South Florida’s Democratic members of Congress love the idea of President Hillary Clinton.
Almost all are already supporting her not-yet-existing campaign for the 2016 Democratic nomination.
“I proudly supported Secretary Clinton’s last presidential campaign and continue to believe that she would make an outstanding president,” U.S. Rep. Ted Deutch said in an e-mail.
He wasn’t in Congress, representing Broward and Palm Beach counties, when Clinton lost the 2008 nomination to Barack Obama. But he was a big Clinton supporter and delegate on her behalf to the Democratic National Convention. Former President Bill Clinton headlined a Deutch congressional campaign fundraiser in 2010.
U.S. Rep. Lois Frankel, who also represents Broward and Palm Beach counties, was mayor of West Palm Beach when Clinton ran the last time. Frankel was with her then and is again.
“I endorsed her he last time too. I feel even stronger about it now,” Frankel said in an interview.
“It’s about her experience and about her integrity and her own personal ability. I think she brings all that to the table, and I’d love to see the first woman president,” Frankel said.
She said Clinton would have “huge support” in South Florida if she runs. She said there would be a surprising amount of support for Clinton from Republican women.
U.S. Rep. Alcee Hastings, another Broward and Palm Beach county member of Congress, agreed that her support in South Florida would be “immensely strong.”
Hastings was a major Clinton supporter in 2008 even though some other African-American politicians were supporting Obama.
“I supported Hillary Clinton in the last election, and I felt very good about the fact that she and Barack Obama joined forces,” when he appointed her secretary of state.
He said it’s time for the country to have a female president.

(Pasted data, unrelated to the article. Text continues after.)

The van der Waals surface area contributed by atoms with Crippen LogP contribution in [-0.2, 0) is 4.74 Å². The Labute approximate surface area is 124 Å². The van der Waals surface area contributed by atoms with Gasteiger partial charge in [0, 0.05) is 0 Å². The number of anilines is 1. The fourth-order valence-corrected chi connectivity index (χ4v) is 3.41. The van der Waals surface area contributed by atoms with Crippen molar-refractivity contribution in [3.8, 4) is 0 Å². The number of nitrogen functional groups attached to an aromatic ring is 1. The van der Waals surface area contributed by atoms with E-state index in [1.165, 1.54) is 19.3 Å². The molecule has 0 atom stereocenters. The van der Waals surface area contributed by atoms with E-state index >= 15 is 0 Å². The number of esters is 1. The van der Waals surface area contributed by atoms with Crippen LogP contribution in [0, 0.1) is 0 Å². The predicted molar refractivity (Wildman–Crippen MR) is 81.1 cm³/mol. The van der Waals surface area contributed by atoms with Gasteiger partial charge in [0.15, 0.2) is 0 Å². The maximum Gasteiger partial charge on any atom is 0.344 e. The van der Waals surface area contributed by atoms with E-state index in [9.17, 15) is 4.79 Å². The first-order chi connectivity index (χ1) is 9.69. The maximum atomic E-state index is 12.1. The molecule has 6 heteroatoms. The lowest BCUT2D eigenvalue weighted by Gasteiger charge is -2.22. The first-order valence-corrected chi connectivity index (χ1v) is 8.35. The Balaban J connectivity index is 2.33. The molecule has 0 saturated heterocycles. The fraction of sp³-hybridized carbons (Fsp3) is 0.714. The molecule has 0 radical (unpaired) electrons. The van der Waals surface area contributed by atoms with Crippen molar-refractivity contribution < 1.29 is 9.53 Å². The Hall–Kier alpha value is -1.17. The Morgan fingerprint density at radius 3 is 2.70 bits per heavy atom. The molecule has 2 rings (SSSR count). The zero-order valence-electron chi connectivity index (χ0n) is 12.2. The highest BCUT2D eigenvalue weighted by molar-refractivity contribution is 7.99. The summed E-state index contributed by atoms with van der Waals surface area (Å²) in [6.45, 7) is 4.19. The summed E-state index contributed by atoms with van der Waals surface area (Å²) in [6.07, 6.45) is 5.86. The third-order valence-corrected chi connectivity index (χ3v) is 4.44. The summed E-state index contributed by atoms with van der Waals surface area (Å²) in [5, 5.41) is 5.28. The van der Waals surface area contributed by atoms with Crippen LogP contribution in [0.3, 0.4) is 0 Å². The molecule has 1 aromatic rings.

“We finally break the final barrier … for women in this country. And there’s no better-prepared person in this country than Hillary Clinton to do that,” he said.
Skeptics think that the aura of inevitability around Clinton – similar to what existed during the 2008 primary campaign she lost to President Barack Obama – is dangerous.
Frankel said a fresh, underdog candidate can capture voters’ imaginations, but she doesn’t think that will happen again.
And Hastings said it’s helpful that many people involved in Obama’s campaign have joined the efforts to begin organizing and raising money for Clinton. “You are beginning to see the Obama political effort morph into a Clinton political effort.” Hastings said.
The Washington, D.C., news organization The Hill queried D.C. Democrats about their preferences, and reported that another South Floridian on the supporters list is U.S. Rep. Frederica Wilson, a Miami Democrat whose district includes part of south Broward.
Staying officially neutral is U.S. Rep. Debbie Wasserman Schultz of Weston, who was a national co-chairwoman of Clinton’s campaign in 2008.
She’s now Obama’s handpicked chairwoman of the Democratic National Committee, a position that requires neutrality.
“It’ll be my responsibility to manage our nominating contests and so I’m going to have to make sure that I can do that in a neutral and objective way,” she said. “The charter for the Democratic party does not allow for me to make an endorsement until we have a nominee.”
If Clinton runs, Wasserman Schultz agreed with her colleagues that she’d have strong support in Democratic South Florida.
“She had had strong support all across Florida in 2008. She won our primary, which was January 25th of that year. I think she would have strong support – but if Vice President [Joe] Biden chooses to run I think he also enjoys support,” she said.Copyright © 2015, The Baltimore Sun